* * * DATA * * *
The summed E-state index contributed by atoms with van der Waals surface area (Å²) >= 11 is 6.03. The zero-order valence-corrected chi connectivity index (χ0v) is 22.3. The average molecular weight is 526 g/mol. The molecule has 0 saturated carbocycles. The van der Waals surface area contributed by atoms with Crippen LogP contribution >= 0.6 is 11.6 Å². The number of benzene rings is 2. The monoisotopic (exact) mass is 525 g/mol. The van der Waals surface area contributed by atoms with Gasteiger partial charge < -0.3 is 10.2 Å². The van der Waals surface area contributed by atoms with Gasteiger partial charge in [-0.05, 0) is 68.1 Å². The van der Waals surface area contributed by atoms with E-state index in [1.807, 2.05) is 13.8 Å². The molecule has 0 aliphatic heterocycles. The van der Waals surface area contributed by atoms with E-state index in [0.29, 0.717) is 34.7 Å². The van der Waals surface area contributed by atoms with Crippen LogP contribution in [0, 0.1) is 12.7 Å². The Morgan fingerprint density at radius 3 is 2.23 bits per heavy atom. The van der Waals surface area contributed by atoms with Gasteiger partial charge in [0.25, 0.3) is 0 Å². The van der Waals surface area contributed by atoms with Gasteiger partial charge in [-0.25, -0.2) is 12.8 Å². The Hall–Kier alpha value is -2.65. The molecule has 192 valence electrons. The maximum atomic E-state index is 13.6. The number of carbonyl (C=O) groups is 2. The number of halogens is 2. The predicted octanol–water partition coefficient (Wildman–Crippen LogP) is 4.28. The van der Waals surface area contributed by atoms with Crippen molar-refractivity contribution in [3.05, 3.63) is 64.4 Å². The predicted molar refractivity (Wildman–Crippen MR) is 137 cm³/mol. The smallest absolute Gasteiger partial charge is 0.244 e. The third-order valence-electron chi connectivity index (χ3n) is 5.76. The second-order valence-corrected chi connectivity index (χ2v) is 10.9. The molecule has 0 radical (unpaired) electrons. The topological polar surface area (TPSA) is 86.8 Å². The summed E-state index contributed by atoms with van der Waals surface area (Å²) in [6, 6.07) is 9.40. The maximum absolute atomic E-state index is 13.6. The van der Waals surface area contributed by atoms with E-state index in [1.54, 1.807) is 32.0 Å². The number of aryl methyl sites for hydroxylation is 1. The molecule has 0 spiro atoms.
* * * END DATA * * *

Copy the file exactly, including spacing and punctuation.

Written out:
The summed E-state index contributed by atoms with van der Waals surface area (Å²) >= 11 is 6.03. The zero-order valence-corrected chi connectivity index (χ0v) is 22.3. The average molecular weight is 526 g/mol. The molecule has 0 saturated carbocycles. The van der Waals surface area contributed by atoms with Crippen LogP contribution >= 0.6 is 11.6 Å². The number of benzene rings is 2. The monoisotopic (exact) mass is 525 g/mol. The van der Waals surface area contributed by atoms with Gasteiger partial charge < -0.3 is 10.2 Å². The van der Waals surface area contributed by atoms with Gasteiger partial charge in [-0.05, 0) is 68.1 Å². The van der Waals surface area contributed by atoms with E-state index in [1.807, 2.05) is 13.8 Å². The molecule has 0 aliphatic heterocycles. The van der Waals surface area contributed by atoms with E-state index in [0.29, 0.717) is 34.7 Å². The van der Waals surface area contributed by atoms with Crippen LogP contribution in [0, 0.1) is 12.7 Å². The Morgan fingerprint density at radius 3 is 2.23 bits per heavy atom. The van der Waals surface area contributed by atoms with Gasteiger partial charge in [0.25, 0.3) is 0 Å². The van der Waals surface area contributed by atoms with Gasteiger partial charge in [-0.25, -0.2) is 12.8 Å². The Hall–Kier alpha value is -2.65. The molecule has 192 valence electrons. The maximum atomic E-state index is 13.6. The number of carbonyl (C=O) groups is 2. The number of halogens is 2. The predicted octanol–water partition coefficient (Wildman–Crippen LogP) is 4.28. The van der Waals surface area contributed by atoms with Crippen molar-refractivity contribution in [3.05, 3.63) is 64.4 Å². The predicted molar refractivity (Wildman–Crippen MR) is 137 cm³/mol. The smallest absolute Gasteiger partial charge is 0.244 e. The third-order valence-electron chi connectivity index (χ3n) is 5.76. The second-order valence-corrected chi connectivity index (χ2v) is 10.9. The molecule has 0 radical (unpaired) electrons. The topological polar surface area (TPSA) is 86.8 Å². The summed E-state index contributed by atoms with van der Waals surface area (Å²) in [6, 6.07) is 9.40. The maximum absolute atomic E-state index is 13.6. The van der Waals surface area contributed by atoms with E-state index in [1.54, 1.807) is 32.0 Å². The number of aryl methyl sites for hydroxylation is 1. The molecule has 0 spiro atoms.